Obliterating Socially Constructed Ideas of Beauty


Thanks to the commercialized representation of beauty, you’d be hard pressed to think that it was anything less than a model or movie star; physical “perfection” highlighted by luscious hair and perfect skin. Although the nuances have changed throughout the years (skinny eyebrows vs. thick eyebrows, a “slender build” vs. an “athletic build”, etc.), the advertorial concept remains the same; we are presented with what beauty is, and encouraged to strive for it.

But what if beauty could be more?

Beauty is, by its most literal definition, relative. It is based on perception, and perception varies from person to person. So what if companies capitalized on this, and used a broad spectrum of models to demonstrate the many faces of beauty? It’d be a refreshing departure from conditioning us to fear being/looking anything less than “desirable”.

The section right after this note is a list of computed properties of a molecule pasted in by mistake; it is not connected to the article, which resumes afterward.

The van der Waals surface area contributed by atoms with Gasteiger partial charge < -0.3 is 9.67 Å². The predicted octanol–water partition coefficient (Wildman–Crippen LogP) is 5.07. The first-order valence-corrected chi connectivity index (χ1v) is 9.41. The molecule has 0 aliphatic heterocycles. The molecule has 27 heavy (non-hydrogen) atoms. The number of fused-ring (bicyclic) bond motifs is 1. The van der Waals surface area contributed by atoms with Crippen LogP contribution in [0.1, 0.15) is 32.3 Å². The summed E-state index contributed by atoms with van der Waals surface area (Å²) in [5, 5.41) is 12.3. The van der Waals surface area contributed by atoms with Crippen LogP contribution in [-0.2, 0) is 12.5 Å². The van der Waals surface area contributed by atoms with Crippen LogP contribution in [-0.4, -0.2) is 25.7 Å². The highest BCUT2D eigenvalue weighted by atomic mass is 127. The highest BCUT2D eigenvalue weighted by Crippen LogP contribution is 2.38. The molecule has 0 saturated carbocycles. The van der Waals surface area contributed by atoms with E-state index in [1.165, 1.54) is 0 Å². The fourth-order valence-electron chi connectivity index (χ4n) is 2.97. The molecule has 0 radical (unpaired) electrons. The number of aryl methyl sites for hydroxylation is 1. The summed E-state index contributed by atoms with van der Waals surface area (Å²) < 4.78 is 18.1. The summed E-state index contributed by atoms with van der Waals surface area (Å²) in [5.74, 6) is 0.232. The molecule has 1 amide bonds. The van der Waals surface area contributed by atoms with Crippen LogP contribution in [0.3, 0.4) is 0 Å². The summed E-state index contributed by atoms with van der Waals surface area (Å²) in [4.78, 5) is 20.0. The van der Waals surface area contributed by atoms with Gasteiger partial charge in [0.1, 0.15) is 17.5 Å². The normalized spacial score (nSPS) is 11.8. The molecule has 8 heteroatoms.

A person’s achievements, struggles, intelligence, and emotions all contribute to what makes them beautiful—not simply hair and makeup.  The argument persists that what we (as humans) find attractive is largely primal, based on intrinsic predispositions that hearken back to our cave-people days. Despite the painfully slow place at which aspects of society have developed (looking at you, Equal Pay Day), I’d like to think that we have evolved enough to admit that physical attractiveness can be heavily influenced by non-physical traits.

Can a picture highlight more than physical beauty? What about emotion? Or strength? Companies like Desigual, Birthday Express, Nordstrom and the controversial (but still renowned) Dove campaign believe that it can be done. Not just done, but brilliantly executed, reflecting the diversity that exists across the globe.

What a shame it would be if there was only one rigid definition of beauty. Attempting to coerce the general population into subscribing to a singular idea of beauty is no different than trying to place all music under one genre. There are multiple musical genres because a solitary one simply couldn’t categorically account for all of the world’s music. One rigid definition of beauty can’t contain all of the beauty that exists across the planet.